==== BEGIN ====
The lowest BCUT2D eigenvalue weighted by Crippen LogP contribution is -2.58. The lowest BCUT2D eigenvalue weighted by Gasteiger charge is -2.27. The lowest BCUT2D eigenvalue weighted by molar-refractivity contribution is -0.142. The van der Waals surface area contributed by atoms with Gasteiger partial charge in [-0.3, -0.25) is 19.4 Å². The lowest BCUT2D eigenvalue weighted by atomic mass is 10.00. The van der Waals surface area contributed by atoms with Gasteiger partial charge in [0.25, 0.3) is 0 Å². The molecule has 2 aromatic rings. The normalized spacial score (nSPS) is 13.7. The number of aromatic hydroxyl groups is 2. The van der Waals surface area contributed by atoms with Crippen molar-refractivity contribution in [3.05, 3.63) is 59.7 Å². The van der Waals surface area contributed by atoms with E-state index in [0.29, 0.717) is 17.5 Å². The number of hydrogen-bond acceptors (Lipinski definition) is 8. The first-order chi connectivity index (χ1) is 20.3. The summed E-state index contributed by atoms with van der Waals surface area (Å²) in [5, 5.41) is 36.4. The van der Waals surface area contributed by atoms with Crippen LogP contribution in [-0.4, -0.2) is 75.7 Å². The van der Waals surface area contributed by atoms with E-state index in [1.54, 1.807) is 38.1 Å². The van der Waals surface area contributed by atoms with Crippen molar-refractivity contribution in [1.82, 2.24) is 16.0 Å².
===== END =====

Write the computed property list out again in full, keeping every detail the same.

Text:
The lowest BCUT2D eigenvalue weighted by Crippen LogP contribution is -2.58. The lowest BCUT2D eigenvalue weighted by Gasteiger charge is -2.27. The lowest BCUT2D eigenvalue weighted by molar-refractivity contribution is -0.142. The van der Waals surface area contributed by atoms with Gasteiger partial charge in [-0.3, -0.25) is 19.4 Å². The lowest BCUT2D eigenvalue weighted by atomic mass is 10.00. The van der Waals surface area contributed by atoms with Gasteiger partial charge in [0.25, 0.3) is 0 Å². The molecule has 2 aromatic rings. The normalized spacial score (nSPS) is 13.7. The number of aromatic hydroxyl groups is 2. The van der Waals surface area contributed by atoms with Crippen molar-refractivity contribution in [3.05, 3.63) is 59.7 Å². The van der Waals surface area contributed by atoms with E-state index in [0.29, 0.717) is 17.5 Å². The number of hydrogen-bond acceptors (Lipinski definition) is 8. The first-order chi connectivity index (χ1) is 20.3. The summed E-state index contributed by atoms with van der Waals surface area (Å²) in [5, 5.41) is 36.4. The van der Waals surface area contributed by atoms with Crippen LogP contribution in [-0.4, -0.2) is 75.7 Å². The van der Waals surface area contributed by atoms with E-state index in [1.54, 1.807) is 38.1 Å². The van der Waals surface area contributed by atoms with Crippen molar-refractivity contribution in [1.82, 2.24) is 16.0 Å².